Why do we care?
Beach closings are highly visible events that can drive away potential visitors and reduce the large revenues that are otherwise generated by coastal tourism. Beaches are closed when water quality is unhealthful for humans; usually due to storm water runoff, elevated levels of bacteria or floating debris; and less frequently to failures in sewage collection and treatment systems. Clearly, such beach conditions are unsustainable both for human health and for the state’s tourist economy.
How are we doing?
As Figure 36.1 shows, there has been a rapid drop in New Jersey beach closings between 1988 and 1991, and rates have largely leveled off since then. Systematic monitoring of beach closings and water quality began in 1988 in response to the high level of closings in the 1980s, so comparable data are not available to track general trends before then. However, we know that the a single treatment plant malfunction was responsible for the high levels in 1988, so the drop between 1988 and 1989 is not reflective of a greater trend. The general trend since then is improving.
What is behind these figures?
The monitoring program begun in 1988 tracks sources of the contamination causing the beach closings. Water quality measurements and aerial surveys are employed to determine if there are any illegal discharges into coastal waters or any visible water quality problems, such as algal blooms, malfunctioning sewer lines or pumping stations. It counts each day on which a beach is closed as one unit, so if a single location were closed for a month, it would be counted as 30 closings rather than one.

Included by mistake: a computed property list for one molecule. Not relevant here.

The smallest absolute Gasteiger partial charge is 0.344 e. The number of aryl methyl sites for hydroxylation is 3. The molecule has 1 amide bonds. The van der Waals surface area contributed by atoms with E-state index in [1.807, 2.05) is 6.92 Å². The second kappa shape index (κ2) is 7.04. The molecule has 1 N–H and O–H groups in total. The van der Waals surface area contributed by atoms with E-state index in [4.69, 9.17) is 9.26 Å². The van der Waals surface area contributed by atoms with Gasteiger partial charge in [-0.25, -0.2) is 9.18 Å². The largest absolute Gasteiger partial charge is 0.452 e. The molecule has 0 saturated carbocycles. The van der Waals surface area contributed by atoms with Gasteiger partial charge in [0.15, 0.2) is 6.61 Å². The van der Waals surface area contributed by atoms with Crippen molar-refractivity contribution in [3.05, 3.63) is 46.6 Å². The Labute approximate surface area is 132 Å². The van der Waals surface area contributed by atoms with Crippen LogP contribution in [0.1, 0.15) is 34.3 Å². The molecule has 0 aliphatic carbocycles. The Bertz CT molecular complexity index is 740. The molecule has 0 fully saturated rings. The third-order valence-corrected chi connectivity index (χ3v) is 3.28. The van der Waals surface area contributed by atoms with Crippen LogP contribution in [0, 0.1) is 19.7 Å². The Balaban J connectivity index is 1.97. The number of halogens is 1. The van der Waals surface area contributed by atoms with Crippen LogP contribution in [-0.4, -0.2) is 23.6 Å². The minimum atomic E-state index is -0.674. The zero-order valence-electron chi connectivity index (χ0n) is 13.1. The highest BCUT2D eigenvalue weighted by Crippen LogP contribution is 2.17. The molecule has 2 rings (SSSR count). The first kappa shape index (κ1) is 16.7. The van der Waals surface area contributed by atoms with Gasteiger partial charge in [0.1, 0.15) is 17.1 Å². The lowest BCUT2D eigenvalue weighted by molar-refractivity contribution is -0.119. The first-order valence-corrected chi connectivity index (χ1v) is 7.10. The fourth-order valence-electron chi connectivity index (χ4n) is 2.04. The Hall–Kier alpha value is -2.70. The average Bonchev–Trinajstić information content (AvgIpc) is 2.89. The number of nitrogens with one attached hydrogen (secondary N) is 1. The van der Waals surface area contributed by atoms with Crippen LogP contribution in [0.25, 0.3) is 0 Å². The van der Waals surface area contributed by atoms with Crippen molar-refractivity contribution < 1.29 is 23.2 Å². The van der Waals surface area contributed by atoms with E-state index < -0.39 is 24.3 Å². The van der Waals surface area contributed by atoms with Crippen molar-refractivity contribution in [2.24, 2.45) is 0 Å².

The rapid decrease in closings after establishment of the monitoring program suggests that there were a few problem locations that consistently closed nearby beaches. When those problems were remedied the figures dropped substantially. The remaining closures are due to occasional problems rather than consistent ones, and are therefore harder to track down and remedy. The 2001 increase in ocean and bay beach closings is attributed to repeated periods of heavy rainfall and the resulting storm water discharges. Thirty-five of the 40 ocean beach closings were associated with Wreck Pond in the town of Spring Lake. The volume of flow through that pond caused significant flows of an extraordinary amount of bacteria-laden sediment to the ocean. The beaches impacted extended through the 2 miles of Spring Lake for two days in August. The other 5 closings were precautionary. Four were in Atlantic City due to a broken sewer line and one in Long Branch due to a sewage overflow to a storm drain.(1)
Most of the bay beach closings (78%) were at beaches that experience regular, predictable problems following major rainstorms. Large bird populations also contribute to increased levels of bacteria at bay beaches.(2)
Targets with which to assess state progress have not yet been established for this indicator.
(1) DEP. 2001. Clean & Plentiful Water, “INDICATOR: Ocean and Bay Beach Closings”, http://www.state.nj.us/dep/indicators/beach.pdf